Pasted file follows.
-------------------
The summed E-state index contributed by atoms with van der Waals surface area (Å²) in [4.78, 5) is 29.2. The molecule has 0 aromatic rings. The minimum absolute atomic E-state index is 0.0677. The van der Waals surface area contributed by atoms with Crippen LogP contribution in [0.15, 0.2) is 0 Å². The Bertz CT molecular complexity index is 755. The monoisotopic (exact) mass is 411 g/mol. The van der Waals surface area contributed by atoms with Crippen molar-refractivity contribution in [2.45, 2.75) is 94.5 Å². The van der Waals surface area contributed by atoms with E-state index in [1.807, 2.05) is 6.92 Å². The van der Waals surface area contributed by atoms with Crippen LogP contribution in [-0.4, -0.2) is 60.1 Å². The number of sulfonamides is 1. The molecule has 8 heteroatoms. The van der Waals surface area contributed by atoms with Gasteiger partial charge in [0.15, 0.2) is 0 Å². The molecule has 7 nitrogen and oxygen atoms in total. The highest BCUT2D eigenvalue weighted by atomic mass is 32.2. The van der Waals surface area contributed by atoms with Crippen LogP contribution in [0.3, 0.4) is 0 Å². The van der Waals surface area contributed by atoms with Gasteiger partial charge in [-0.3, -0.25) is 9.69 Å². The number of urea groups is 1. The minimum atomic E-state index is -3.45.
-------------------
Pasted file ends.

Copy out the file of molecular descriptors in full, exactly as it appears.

The summed E-state index contributed by atoms with van der Waals surface area (Å²) in [4.78, 5) is 29.2. The molecule has 0 aromatic rings. The minimum absolute atomic E-state index is 0.0677. The van der Waals surface area contributed by atoms with Crippen LogP contribution in [0.15, 0.2) is 0 Å². The Bertz CT molecular complexity index is 755. The monoisotopic (exact) mass is 411 g/mol. The van der Waals surface area contributed by atoms with Crippen molar-refractivity contribution in [2.45, 2.75) is 94.5 Å². The van der Waals surface area contributed by atoms with E-state index in [1.807, 2.05) is 6.92 Å². The van der Waals surface area contributed by atoms with Crippen LogP contribution in [-0.4, -0.2) is 60.1 Å². The number of sulfonamides is 1. The molecule has 8 heteroatoms. The van der Waals surface area contributed by atoms with Gasteiger partial charge in [0.15, 0.2) is 0 Å². The molecule has 7 nitrogen and oxygen atoms in total. The highest BCUT2D eigenvalue weighted by atomic mass is 32.2. The van der Waals surface area contributed by atoms with Crippen LogP contribution in [0.3, 0.4) is 0 Å². The van der Waals surface area contributed by atoms with Gasteiger partial charge in [-0.3, -0.25) is 9.69 Å². The number of urea groups is 1. The minimum atomic E-state index is -3.45.